A cross-sectional study of cannabis users has confirmed what most stoners know from experience: Cannabis sativa has different effects from C indica, the former generating more of an uplifting experience, the latter being more of a relaxant.
The study, published on 19 April 2021 in Experimental and Clinical Psychopharmacology (Advance online publication. https://doi.org/10.1037/pha0000462) was conducted in US states where adult use cannabis is legal. The following is the study’s summary:
Cannabis products available for retail purchase are often marketed based on purported plant species (e.g., “indica” or “sativa”). The cannabis industry frequently claims that indica versus sativa cannabis elicits unique effects and/or is useful for different therapeutic indications. Few studies have evaluated use patterns, beliefs, subjective experiences, and situations in which individuals use indica versus sativa. A convenience sample of cannabis users (n = 179) was surveyed via Amazon Mechanical Turk (mTurk).
Participants were asked about their prior use of, subjective experiences with, and opinions on indica versus sativa cannabis and completed hypothetical purchasing tasks for both cannabis subtypes. Participants reported a greater preference to use indica in the evening and sativa in the morning and afternoon.
Participants were more likely to perceive feeling “sleepy/tired” or “relaxed” after using indica and “alert,” “energized,” and “motivated” after using sativa. Respondents were more likely to endorse wanting to use indica if they were going to sleep soon but more likely to use sativa at a party. Hypothetical purchasing patterns (i.e., grams of cannabis purchased as a function of escalating price) did not differ between indica and sativa, suggesting that demand was similar.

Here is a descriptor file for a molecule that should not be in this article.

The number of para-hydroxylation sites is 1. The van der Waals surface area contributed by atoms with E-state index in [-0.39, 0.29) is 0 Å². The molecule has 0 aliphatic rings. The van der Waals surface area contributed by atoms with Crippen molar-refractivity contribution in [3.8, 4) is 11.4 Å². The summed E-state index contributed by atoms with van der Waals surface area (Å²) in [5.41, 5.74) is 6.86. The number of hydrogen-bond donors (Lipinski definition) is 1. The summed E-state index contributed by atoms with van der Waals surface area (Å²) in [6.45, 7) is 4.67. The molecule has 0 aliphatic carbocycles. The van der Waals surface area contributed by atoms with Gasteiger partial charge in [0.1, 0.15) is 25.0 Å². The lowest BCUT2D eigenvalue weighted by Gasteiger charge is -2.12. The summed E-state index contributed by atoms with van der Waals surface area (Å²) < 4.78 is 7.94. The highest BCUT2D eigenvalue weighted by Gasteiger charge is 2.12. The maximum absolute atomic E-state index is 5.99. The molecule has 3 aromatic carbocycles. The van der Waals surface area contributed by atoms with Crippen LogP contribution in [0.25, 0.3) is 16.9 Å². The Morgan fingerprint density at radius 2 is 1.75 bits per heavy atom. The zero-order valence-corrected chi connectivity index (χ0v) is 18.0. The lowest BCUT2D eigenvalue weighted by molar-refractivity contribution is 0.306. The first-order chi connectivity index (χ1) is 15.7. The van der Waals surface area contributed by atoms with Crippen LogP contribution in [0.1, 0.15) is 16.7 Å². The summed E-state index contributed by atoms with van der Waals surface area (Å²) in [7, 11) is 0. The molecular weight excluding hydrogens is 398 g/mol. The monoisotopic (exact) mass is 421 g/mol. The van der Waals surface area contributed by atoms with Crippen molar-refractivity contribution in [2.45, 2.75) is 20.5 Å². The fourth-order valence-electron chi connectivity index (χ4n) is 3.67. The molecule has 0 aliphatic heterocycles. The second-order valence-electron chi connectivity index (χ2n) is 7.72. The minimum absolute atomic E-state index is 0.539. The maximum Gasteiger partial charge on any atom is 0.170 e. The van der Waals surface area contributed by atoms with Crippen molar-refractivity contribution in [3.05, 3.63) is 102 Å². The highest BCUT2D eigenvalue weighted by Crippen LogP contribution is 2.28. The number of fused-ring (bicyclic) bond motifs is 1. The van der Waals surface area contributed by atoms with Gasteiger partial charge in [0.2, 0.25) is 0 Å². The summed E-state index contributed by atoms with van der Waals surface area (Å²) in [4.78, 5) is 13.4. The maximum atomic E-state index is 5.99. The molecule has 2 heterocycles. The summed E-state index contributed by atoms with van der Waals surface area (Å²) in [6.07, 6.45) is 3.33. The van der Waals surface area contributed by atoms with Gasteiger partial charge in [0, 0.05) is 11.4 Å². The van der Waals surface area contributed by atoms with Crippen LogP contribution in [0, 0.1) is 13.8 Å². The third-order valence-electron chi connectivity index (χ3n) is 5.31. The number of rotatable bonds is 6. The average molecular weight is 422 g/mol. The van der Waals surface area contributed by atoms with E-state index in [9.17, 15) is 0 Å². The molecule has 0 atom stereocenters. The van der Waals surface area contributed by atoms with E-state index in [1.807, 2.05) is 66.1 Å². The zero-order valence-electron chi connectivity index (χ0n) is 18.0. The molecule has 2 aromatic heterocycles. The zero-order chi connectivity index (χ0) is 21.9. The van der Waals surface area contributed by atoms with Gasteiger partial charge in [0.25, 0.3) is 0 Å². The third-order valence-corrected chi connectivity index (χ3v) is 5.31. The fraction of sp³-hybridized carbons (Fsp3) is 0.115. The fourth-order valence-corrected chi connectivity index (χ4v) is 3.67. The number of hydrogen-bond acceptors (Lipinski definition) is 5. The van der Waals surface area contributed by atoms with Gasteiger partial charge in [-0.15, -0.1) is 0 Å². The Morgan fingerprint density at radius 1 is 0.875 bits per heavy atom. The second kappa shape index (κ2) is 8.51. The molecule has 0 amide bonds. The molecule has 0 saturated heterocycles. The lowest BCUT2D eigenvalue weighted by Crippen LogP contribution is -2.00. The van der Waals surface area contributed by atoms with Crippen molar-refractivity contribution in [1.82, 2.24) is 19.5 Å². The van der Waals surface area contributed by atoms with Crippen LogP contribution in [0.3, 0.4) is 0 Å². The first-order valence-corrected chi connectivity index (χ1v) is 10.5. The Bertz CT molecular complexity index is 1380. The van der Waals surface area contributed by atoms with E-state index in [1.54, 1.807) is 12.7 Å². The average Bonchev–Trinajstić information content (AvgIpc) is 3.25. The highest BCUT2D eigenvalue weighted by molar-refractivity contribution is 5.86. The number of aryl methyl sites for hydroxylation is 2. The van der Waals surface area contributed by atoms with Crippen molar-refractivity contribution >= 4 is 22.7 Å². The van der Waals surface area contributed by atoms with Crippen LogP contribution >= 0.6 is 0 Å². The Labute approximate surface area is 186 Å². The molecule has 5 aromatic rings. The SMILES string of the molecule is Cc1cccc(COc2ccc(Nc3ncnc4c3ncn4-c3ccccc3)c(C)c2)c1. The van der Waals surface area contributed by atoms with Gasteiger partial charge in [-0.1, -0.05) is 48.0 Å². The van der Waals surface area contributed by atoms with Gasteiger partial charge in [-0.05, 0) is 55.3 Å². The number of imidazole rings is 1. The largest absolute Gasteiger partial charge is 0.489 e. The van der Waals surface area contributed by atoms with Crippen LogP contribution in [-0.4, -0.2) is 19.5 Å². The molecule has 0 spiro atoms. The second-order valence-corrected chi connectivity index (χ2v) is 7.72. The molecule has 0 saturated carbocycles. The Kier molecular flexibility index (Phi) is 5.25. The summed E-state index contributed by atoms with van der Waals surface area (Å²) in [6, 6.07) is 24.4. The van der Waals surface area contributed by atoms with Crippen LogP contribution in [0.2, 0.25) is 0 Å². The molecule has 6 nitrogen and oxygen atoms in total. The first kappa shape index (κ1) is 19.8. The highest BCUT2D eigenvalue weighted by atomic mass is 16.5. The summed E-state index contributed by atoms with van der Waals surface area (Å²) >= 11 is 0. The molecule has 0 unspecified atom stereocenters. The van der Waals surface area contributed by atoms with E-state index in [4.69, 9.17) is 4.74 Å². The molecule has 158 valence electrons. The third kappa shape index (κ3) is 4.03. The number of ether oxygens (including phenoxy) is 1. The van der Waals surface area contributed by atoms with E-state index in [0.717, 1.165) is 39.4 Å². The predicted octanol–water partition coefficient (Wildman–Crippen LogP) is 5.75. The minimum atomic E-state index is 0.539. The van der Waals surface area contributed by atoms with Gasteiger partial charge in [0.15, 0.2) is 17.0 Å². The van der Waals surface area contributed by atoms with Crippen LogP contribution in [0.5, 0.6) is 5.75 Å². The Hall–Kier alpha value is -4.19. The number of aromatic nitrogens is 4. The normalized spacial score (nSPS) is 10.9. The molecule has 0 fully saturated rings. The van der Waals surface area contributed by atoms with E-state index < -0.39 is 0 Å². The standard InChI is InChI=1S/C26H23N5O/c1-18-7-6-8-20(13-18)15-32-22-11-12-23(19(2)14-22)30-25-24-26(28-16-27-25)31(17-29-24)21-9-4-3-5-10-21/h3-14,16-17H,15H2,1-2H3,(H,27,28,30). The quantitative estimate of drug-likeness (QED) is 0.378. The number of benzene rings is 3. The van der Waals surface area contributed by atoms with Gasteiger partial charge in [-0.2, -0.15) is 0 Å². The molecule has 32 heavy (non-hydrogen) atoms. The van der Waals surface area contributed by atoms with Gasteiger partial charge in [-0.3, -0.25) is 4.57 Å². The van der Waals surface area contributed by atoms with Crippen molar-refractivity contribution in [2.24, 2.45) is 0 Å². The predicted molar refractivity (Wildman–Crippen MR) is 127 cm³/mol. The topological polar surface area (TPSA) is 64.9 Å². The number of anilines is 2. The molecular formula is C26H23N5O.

Taken together, cannabis users retrospectively report feeling different effects from indica and sativa; however, demand generally did not differ between cannabis subtypes, suggesting situational factors could influence whether someone uses indica or sativa. Placebo-controlled, blinded studies are needed to characterize the pharmacodynamics and chemical composition of indica and sativa cannabis and to determine whether user expectancies contribute to differences in perceived indica/sativa effects. (PsycInfo Database Record (c) 2021 APA, all rights reserved).
Cannabis users retrospectively reported feeling different effects from indica versus sativa cannabis; however, demand for the two cannabis subtypes was similar on hypothetical purchasing tasks, suggesting situational factors could influence whether someone uses indica or sativa. Controlled laboratory studies are needed to confirm whether indica and sativa cannabis does indeed elicit different subjective effects and to clarify the role of user expectancies on altering the perceived effects of these two types of cannabis. Taken together, these steps may inform future regulatory decisions regarding cannabis-related marketing nomenclatures like indica and sativa.